Senegal hosts “The Return.” Around 75 business leaders, entrepreneurs, and mayors visited Dakar this week for an initiative geared at encouraging members of the African diaspora to return to the continent, both as a form of healing, and to build social and economic ties. Nellie Peyton spoke to attendees about their motivation for attending.

Bridging the e-commerce gap. While African e-commerce is flourishing, there’s a gender gap in the industry. A new report calculates that if the number of women selling on online platforms achieves parity with men, the market could benefit by around $14.5 billion, Carlos Mureithi writes.

A champion of African nationalism. Former Zambian president Kenneth Kaunda, who died on Thursday, was the last of the giants of 20th century African nationalism. Perhaps more than any of his contemporaries, writes Gavin Evans, the standing of the man who ruled over Zambia for 27 years is clouded with ambiguity.

Table of the week

The African Development Bank has launched a AUD600 million ($463.9 million) social bond in Australia. Although the bank has issued social bonds in the past, it’s been selling them more frequently, as social bonds emerge as a key way to help cash-strapped countries during the coronavirus pandemic.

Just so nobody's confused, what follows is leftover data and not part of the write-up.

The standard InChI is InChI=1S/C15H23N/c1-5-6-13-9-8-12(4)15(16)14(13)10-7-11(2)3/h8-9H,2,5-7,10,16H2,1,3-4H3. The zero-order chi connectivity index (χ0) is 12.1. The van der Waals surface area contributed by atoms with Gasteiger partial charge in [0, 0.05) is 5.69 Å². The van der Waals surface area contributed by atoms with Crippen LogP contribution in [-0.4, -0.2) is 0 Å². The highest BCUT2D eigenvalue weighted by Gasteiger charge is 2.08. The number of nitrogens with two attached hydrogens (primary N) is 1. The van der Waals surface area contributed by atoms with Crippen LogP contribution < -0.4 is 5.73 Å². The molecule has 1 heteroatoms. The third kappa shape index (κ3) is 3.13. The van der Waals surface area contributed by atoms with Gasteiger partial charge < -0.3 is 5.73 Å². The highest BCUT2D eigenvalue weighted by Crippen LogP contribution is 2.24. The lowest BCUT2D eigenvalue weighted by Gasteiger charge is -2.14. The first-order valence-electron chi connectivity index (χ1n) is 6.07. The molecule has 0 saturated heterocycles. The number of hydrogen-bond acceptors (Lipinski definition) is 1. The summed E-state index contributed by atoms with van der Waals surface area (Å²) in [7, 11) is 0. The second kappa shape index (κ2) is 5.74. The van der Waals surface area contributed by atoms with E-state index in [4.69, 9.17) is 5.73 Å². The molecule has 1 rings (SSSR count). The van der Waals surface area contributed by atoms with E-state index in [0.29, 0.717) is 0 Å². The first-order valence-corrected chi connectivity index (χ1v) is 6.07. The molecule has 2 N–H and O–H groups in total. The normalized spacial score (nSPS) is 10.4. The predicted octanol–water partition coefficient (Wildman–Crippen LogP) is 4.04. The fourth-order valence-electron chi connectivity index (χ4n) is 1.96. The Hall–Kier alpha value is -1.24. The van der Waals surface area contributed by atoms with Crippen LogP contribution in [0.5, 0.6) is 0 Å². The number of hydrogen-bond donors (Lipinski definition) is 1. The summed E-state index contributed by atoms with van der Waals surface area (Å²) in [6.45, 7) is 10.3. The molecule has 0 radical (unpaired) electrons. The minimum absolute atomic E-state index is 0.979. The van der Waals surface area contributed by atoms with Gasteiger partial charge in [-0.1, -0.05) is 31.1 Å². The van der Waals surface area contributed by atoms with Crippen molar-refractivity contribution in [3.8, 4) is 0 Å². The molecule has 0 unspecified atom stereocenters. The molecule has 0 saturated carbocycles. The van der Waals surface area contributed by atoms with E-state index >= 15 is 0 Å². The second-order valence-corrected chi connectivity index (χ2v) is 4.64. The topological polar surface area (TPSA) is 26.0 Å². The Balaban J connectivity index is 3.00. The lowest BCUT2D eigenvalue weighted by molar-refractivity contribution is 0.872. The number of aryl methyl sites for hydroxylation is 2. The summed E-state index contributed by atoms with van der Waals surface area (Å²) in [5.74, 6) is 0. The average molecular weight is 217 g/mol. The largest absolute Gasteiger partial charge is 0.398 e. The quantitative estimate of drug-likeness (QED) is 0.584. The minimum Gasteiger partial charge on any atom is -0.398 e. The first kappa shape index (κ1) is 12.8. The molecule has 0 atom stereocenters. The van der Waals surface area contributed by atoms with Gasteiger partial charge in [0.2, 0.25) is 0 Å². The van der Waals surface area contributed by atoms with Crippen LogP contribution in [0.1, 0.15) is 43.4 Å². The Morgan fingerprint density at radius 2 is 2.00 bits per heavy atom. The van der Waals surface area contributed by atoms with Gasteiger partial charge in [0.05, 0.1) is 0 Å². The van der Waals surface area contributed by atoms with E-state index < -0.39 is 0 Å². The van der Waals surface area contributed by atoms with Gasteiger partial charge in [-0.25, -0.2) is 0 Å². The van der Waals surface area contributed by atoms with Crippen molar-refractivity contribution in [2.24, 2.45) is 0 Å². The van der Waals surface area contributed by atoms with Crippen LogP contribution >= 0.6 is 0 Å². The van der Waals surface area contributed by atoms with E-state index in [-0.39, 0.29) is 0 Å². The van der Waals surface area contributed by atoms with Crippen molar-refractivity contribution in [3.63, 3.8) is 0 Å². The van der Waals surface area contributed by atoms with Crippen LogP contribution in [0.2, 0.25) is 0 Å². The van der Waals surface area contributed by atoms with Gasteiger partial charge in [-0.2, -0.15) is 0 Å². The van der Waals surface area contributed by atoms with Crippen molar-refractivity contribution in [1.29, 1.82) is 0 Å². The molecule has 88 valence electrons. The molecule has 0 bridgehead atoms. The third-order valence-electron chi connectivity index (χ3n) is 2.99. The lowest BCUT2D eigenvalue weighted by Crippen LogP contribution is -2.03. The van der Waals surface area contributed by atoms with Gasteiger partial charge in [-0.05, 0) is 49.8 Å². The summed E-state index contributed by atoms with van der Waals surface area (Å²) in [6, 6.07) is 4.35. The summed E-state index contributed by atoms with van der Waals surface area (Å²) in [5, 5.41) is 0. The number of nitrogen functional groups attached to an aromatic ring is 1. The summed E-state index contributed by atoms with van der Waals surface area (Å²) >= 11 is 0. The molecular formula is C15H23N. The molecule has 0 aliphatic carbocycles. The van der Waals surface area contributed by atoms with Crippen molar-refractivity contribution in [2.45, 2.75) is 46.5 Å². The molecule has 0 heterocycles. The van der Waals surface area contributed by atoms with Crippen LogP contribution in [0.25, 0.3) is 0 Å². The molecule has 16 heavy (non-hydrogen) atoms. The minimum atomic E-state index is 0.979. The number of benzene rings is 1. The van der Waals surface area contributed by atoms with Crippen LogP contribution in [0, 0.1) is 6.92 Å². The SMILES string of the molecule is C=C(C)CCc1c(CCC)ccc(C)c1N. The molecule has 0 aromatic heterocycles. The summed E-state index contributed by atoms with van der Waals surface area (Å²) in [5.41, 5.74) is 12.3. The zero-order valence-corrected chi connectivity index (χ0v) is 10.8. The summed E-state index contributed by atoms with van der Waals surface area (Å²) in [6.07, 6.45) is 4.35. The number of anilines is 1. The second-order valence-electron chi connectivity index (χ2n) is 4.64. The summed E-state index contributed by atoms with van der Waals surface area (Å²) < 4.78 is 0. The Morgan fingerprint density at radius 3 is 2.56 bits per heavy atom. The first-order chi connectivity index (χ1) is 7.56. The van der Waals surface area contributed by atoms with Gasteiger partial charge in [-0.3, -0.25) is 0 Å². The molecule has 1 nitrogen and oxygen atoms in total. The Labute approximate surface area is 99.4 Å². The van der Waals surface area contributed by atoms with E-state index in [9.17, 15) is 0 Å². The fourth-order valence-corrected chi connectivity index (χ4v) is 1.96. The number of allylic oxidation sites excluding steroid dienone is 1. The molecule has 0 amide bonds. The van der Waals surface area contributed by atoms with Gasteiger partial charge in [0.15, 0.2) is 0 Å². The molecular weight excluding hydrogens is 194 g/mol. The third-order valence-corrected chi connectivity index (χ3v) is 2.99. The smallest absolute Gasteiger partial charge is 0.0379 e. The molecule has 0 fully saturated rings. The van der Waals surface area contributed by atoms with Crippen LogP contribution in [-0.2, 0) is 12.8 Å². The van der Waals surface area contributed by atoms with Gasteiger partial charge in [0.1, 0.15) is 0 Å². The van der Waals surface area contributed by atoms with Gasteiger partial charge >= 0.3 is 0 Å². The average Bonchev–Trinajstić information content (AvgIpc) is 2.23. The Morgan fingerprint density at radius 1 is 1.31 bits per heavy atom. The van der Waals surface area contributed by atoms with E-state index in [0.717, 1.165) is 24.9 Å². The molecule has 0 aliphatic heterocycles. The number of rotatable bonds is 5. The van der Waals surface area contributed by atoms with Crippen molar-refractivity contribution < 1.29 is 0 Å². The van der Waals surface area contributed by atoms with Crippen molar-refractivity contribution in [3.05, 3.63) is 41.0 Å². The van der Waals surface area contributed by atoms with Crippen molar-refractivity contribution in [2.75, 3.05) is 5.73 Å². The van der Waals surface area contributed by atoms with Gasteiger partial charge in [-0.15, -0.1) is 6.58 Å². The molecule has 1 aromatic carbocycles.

“These are critical times for Africa as it addresses the challenges resulting from the coronavirus. The African Development Bank is taking bold measures to support African countries,” Akinwumi Adesina, president of the AfDB Group, said on a past social bond issuance.


Fatura, the Egyptian startup connecting wholesalers and manufacturers with retailers across different industries, has closed a $3 million pre-Series A funding round for expansion of its services and market reach. The investment was co-led by Sawari Ventures and Arzan VC, with participation from Egypt Ventures, EFG-EV, Cairo Angels and Khwarizmi Ventures.

Sky.Garden, a Kenyan e-commerce startup, has closed a $4 million Series A funding round to accelerate its growth. Investment was provided by Sanad Fund, Aavishkaar, Uncovered Fund and KSK Angel Fund, founded by Japanese footballer Keisuke Honda.

Eshi Express, an Ethiopian logistics startup, has raised an undisclosed funding from Addis Ababa Angels Network. The on-demand delivery platform only operates in Addis Ababa and two regional Ethiopian cities. The recent investment will aid its expansion across the country.


“The population is growing and they’re trying to industrialize. You can’t capture that with solar. If Egypt leaves its oil and gas in the ground, that could severely impact its economic stability. I do not envy the massive, complicated, and emotional trade-offs they have to deal with.”— Paul Sullivan, energy lecturer at Johns Hopkins University, and former faculty member of the American University in Cairo.

Sullivan was remarking on the occasion of John Kerry’s visit to Egypt, Saudi Arabia, and the United Arab Emirates this week, in a tour aimed at drumming up support for climate action ahead of COP26, the global summit in Glasgow in November.